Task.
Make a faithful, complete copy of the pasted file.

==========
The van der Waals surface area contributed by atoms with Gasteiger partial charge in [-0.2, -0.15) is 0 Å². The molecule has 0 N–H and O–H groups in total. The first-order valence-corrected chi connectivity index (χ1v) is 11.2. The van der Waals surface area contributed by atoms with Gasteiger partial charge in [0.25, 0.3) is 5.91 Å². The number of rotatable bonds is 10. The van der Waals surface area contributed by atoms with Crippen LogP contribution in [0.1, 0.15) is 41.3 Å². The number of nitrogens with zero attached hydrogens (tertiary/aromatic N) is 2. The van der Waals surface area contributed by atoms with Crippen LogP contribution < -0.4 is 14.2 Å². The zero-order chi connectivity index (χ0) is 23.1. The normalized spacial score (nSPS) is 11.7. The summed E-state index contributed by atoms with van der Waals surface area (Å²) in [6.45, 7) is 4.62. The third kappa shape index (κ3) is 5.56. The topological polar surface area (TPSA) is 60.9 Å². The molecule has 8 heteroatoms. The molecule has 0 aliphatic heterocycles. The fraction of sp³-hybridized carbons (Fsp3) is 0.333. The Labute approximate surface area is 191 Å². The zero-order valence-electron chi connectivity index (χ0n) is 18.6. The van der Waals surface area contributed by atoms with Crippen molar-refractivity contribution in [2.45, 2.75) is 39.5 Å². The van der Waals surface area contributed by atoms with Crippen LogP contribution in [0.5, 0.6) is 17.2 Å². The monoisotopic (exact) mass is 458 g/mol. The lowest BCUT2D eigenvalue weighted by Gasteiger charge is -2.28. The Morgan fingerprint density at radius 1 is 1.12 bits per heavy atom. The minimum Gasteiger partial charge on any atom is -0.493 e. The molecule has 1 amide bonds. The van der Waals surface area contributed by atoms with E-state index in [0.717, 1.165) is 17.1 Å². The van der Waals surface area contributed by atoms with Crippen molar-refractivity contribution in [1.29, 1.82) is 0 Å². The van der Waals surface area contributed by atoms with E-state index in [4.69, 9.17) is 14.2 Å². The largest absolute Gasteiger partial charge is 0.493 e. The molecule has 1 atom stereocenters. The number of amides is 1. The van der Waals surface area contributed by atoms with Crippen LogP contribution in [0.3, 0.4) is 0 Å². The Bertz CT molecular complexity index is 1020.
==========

The van der Waals surface area contributed by atoms with Gasteiger partial charge in [-0.2, -0.15) is 0 Å². The molecule has 0 N–H and O–H groups in total. The first-order valence-corrected chi connectivity index (χ1v) is 11.2. The van der Waals surface area contributed by atoms with Gasteiger partial charge in [0.25, 0.3) is 5.91 Å². The number of rotatable bonds is 10. The van der Waals surface area contributed by atoms with Crippen LogP contribution in [0.1, 0.15) is 41.3 Å². The number of nitrogens with zero attached hydrogens (tertiary/aromatic N) is 2. The van der Waals surface area contributed by atoms with Crippen LogP contribution < -0.4 is 14.2 Å². The zero-order chi connectivity index (χ0) is 23.1. The normalized spacial score (nSPS) is 11.7. The summed E-state index contributed by atoms with van der Waals surface area (Å²) in [6.45, 7) is 4.62. The third kappa shape index (κ3) is 5.56. The topological polar surface area (TPSA) is 60.9 Å². The molecule has 8 heteroatoms. The molecule has 0 aliphatic heterocycles. The fraction of sp³-hybridized carbons (Fsp3) is 0.333. The Labute approximate surface area is 191 Å². The zero-order valence-electron chi connectivity index (χ0n) is 18.6. The van der Waals surface area contributed by atoms with Crippen molar-refractivity contribution in [2.45, 2.75) is 39.5 Å². The van der Waals surface area contributed by atoms with Crippen LogP contribution in [0.5, 0.6) is 17.2 Å². The monoisotopic (exact) mass is 458 g/mol. The lowest BCUT2D eigenvalue weighted by Gasteiger charge is -2.28. The Morgan fingerprint density at radius 1 is 1.12 bits per heavy atom. The minimum Gasteiger partial charge on any atom is -0.493 e. The molecule has 1 amide bonds. The van der Waals surface area contributed by atoms with E-state index in [0.717, 1.165) is 17.1 Å². The van der Waals surface area contributed by atoms with Crippen molar-refractivity contribution in [1.29, 1.82) is 0 Å². The van der Waals surface area contributed by atoms with E-state index in [4.69, 9.17) is 14.2 Å². The largest absolute Gasteiger partial charge is 0.493 e. The molecule has 1 atom stereocenters. The number of amides is 1. The van der Waals surface area contributed by atoms with Crippen LogP contribution in [0.3, 0.4) is 0 Å². The Bertz CT molecular complexity index is 1020.